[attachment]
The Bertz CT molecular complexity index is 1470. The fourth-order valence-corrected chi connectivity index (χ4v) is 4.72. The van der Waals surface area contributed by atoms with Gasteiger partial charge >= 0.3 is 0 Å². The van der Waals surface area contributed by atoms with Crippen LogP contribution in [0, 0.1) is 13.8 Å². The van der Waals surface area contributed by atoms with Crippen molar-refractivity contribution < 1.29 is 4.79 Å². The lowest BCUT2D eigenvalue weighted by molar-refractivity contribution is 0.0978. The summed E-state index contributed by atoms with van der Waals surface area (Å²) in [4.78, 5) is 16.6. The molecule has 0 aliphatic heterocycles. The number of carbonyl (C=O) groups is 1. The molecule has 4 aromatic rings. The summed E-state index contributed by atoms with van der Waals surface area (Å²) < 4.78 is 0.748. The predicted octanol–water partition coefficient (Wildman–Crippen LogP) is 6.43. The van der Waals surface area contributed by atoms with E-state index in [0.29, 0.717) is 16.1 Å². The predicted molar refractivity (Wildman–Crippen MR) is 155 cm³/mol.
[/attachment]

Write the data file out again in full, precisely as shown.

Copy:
The Bertz CT molecular complexity index is 1470. The fourth-order valence-corrected chi connectivity index (χ4v) is 4.72. The van der Waals surface area contributed by atoms with Gasteiger partial charge >= 0.3 is 0 Å². The van der Waals surface area contributed by atoms with Crippen LogP contribution in [0, 0.1) is 13.8 Å². The van der Waals surface area contributed by atoms with Crippen molar-refractivity contribution < 1.29 is 4.79 Å². The lowest BCUT2D eigenvalue weighted by molar-refractivity contribution is 0.0978. The summed E-state index contributed by atoms with van der Waals surface area (Å²) in [4.78, 5) is 16.6. The molecule has 0 aliphatic heterocycles. The number of carbonyl (C=O) groups is 1. The molecule has 4 aromatic rings. The summed E-state index contributed by atoms with van der Waals surface area (Å²) < 4.78 is 0.748. The predicted octanol–water partition coefficient (Wildman–Crippen LogP) is 6.43. The van der Waals surface area contributed by atoms with E-state index in [0.29, 0.717) is 16.1 Å². The predicted molar refractivity (Wildman–Crippen MR) is 155 cm³/mol.